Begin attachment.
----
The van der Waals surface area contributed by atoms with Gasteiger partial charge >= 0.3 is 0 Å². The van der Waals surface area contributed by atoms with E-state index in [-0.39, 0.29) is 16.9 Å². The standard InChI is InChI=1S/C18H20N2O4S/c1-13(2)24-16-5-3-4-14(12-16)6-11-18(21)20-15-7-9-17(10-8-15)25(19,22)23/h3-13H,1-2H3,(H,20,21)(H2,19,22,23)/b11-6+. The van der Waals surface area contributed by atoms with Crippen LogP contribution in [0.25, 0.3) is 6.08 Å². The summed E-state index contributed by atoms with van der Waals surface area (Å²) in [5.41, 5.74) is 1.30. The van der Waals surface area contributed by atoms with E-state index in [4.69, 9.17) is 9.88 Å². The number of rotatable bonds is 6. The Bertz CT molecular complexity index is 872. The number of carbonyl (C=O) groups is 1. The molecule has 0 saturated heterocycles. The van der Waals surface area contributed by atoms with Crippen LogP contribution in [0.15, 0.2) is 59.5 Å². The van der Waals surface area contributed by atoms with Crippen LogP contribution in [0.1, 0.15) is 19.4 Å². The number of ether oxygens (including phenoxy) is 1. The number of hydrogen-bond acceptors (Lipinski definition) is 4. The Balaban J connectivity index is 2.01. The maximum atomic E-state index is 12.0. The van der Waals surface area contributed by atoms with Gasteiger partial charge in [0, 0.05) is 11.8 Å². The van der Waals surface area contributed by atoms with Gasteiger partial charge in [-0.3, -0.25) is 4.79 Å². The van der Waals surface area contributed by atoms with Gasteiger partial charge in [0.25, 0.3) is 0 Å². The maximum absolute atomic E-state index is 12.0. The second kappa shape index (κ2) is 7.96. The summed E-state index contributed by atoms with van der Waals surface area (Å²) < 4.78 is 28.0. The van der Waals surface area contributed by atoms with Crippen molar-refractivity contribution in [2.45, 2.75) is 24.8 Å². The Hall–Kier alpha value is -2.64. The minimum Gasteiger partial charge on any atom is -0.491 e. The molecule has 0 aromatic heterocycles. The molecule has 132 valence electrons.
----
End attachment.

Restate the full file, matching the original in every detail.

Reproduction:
The van der Waals surface area contributed by atoms with Gasteiger partial charge >= 0.3 is 0 Å². The van der Waals surface area contributed by atoms with E-state index in [-0.39, 0.29) is 16.9 Å². The standard InChI is InChI=1S/C18H20N2O4S/c1-13(2)24-16-5-3-4-14(12-16)6-11-18(21)20-15-7-9-17(10-8-15)25(19,22)23/h3-13H,1-2H3,(H,20,21)(H2,19,22,23)/b11-6+. The van der Waals surface area contributed by atoms with Crippen LogP contribution in [0.25, 0.3) is 6.08 Å². The summed E-state index contributed by atoms with van der Waals surface area (Å²) in [5.41, 5.74) is 1.30. The van der Waals surface area contributed by atoms with E-state index in [4.69, 9.17) is 9.88 Å². The number of rotatable bonds is 6. The Bertz CT molecular complexity index is 872. The number of carbonyl (C=O) groups is 1. The molecule has 0 saturated heterocycles. The van der Waals surface area contributed by atoms with Crippen LogP contribution in [0.15, 0.2) is 59.5 Å². The van der Waals surface area contributed by atoms with Crippen LogP contribution in [0.1, 0.15) is 19.4 Å². The number of ether oxygens (including phenoxy) is 1. The number of hydrogen-bond acceptors (Lipinski definition) is 4. The Balaban J connectivity index is 2.01. The maximum atomic E-state index is 12.0. The van der Waals surface area contributed by atoms with Gasteiger partial charge in [0, 0.05) is 11.8 Å². The van der Waals surface area contributed by atoms with Gasteiger partial charge in [-0.3, -0.25) is 4.79 Å². The van der Waals surface area contributed by atoms with Gasteiger partial charge in [0.25, 0.3) is 0 Å². The maximum absolute atomic E-state index is 12.0. The second kappa shape index (κ2) is 7.96. The summed E-state index contributed by atoms with van der Waals surface area (Å²) < 4.78 is 28.0. The van der Waals surface area contributed by atoms with Crippen molar-refractivity contribution in [2.45, 2.75) is 24.8 Å². The Hall–Kier alpha value is -2.64. The minimum Gasteiger partial charge on any atom is -0.491 e. The molecule has 0 aromatic heterocycles. The molecule has 132 valence electrons.